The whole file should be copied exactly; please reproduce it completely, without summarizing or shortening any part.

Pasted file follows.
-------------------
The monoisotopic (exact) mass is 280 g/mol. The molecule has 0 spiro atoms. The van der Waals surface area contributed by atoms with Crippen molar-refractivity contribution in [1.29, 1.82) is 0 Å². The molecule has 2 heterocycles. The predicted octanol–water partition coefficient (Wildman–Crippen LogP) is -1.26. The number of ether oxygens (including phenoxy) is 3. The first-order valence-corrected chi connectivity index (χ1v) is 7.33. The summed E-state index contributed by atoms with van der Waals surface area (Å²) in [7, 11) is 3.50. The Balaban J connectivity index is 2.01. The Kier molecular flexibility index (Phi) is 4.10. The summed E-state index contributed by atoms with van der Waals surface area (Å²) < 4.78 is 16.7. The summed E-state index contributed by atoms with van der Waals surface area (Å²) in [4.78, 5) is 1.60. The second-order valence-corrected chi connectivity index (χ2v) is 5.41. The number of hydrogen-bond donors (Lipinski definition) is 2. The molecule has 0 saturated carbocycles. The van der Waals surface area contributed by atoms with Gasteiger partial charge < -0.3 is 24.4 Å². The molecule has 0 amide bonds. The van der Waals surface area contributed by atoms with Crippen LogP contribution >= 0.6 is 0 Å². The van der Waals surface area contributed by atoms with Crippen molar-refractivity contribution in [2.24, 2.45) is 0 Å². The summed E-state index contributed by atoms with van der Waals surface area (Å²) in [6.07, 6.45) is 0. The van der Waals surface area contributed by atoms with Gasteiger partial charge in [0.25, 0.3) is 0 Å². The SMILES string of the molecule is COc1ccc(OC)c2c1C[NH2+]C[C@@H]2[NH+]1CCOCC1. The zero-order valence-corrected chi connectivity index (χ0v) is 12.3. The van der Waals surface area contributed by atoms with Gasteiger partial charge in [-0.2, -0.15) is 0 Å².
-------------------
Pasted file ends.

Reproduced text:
The monoisotopic (exact) mass is 280 g/mol. The molecule has 0 spiro atoms. The van der Waals surface area contributed by atoms with Crippen molar-refractivity contribution in [1.29, 1.82) is 0 Å². The molecule has 2 heterocycles. The predicted octanol–water partition coefficient (Wildman–Crippen LogP) is -1.26. The number of ether oxygens (including phenoxy) is 3. The first-order valence-corrected chi connectivity index (χ1v) is 7.33. The summed E-state index contributed by atoms with van der Waals surface area (Å²) in [7, 11) is 3.50. The Balaban J connectivity index is 2.01. The Kier molecular flexibility index (Phi) is 4.10. The summed E-state index contributed by atoms with van der Waals surface area (Å²) < 4.78 is 16.7. The summed E-state index contributed by atoms with van der Waals surface area (Å²) in [4.78, 5) is 1.60. The second-order valence-corrected chi connectivity index (χ2v) is 5.41. The number of hydrogen-bond donors (Lipinski definition) is 2. The molecule has 0 saturated carbocycles. The van der Waals surface area contributed by atoms with Gasteiger partial charge < -0.3 is 24.4 Å². The molecule has 0 amide bonds. The van der Waals surface area contributed by atoms with Crippen LogP contribution >= 0.6 is 0 Å². The van der Waals surface area contributed by atoms with Crippen molar-refractivity contribution in [2.24, 2.45) is 0 Å². The summed E-state index contributed by atoms with van der Waals surface area (Å²) in [6.07, 6.45) is 0. The van der Waals surface area contributed by atoms with Gasteiger partial charge in [0.25, 0.3) is 0 Å². The SMILES string of the molecule is COc1ccc(OC)c2c1C[NH2+]C[C@@H]2[NH+]1CCOCC1. The zero-order valence-corrected chi connectivity index (χ0v) is 12.3. The van der Waals surface area contributed by atoms with Gasteiger partial charge in [-0.2, -0.15) is 0 Å².